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Op-Ed | Boost banking in the Bronx with a public bank

Hand inserting ATM credit card
Photo via Getty Images

This month, Governor Hochul signed legislation directing the state’s financial regulator to conduct a study of communities that lack fair banking access. Here in the Bronx – where check cashers and pawn shops outnumber bank branches at a higher rate than anywhere else in the state – we need more than a study, we need action.

That’s why we’re launching a community-owned credit union to provide affordable accounts, loans, international remittances, and other sorely-needed financial services in the Bronx. Along with Nos Quedamos, University Neighborhood Housing Program and WHEDco, we’re building an institution that will meet the needs of Black and brown New Yorkers whose neighborhoods have long been redlined by Wall Street.

Here’s something Albany should do to give community-based efforts like ours a big boost: pass the New York Public Banking Act. The bill establishes a safe and appropriate regulatory framework for public banks, created by local governments and chartered to serve the public interest. Public banks would partner with institutions like ours to expand financial services and drive investment in low-income neighborhoods.

Hundreds of groups statewide, led by the NYS Community Equity Agenda and Public Bank NYC coalitions, are calling on the Governor and Legislature to act before the legislative session ends in early June.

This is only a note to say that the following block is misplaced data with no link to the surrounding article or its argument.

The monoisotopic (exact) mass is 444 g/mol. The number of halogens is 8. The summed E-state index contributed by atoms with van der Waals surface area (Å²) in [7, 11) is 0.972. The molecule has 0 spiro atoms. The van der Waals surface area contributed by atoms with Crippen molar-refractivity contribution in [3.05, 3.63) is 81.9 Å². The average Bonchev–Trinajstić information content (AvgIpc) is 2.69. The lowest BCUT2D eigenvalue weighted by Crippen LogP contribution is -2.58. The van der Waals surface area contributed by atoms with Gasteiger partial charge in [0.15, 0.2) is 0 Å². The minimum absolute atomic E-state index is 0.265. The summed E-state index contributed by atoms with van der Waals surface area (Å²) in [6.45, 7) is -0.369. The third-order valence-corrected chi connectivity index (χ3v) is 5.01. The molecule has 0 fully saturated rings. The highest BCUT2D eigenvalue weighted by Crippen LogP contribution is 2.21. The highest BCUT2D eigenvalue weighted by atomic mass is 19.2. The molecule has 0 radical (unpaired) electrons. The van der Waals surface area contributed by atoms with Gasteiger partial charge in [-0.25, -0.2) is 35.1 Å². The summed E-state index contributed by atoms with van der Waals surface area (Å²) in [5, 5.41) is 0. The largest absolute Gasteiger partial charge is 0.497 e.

Our credit union effort is a perfect example of the kinds of community-led initiatives that a public bank would support. A public bank could provide secondary capital loans, for example, to help us grow our deposits and bring in new members. It also would serve as a lending partner to smaller institutions like ours, enabling us to make more and larger loans – for affordable housing, small businesses and other needs – than we could on our own. 

In these and other ways, public banks are designed to support, rather than compete with, responsible lenders.

It’s a proven model. The century-old Bank of North Dakota is credited with expanding the lending capacity of local banks and credit unions. In fact, North Dakota has more banks and credit unions per capita than any other state.

Lawmakers should be working to bring that success here. 

Study after study has shown that the big banks continue to discriminate against Black loan applicants, close branches in Black and brown neighborhoods, and drive low-income people out of the banking system with predatory overdraft fees. Check cashers, pawn shops and other high-cost financial services fill the void, leading to massive wealth extraction from our communities. 

Public banks would give cities a powerful tool to expand fair lending and banking access, while helping to level the playing field for small credit unions and other responsible lenders that build – rather than extract – community wealth.

We don’t need another study to tell us what we already know. Albany lawmakers should advance concrete solutions that will help our communities thrive. Passing the New York Public Banking Act is a crucial place to start.

Gregory Jost is a Policy Advisor at Banana Kelly Community Improvement Association. Linda Levy is an Executive Consultant and the retired CEO of the Lower East Side People’s Federal Credit Union.

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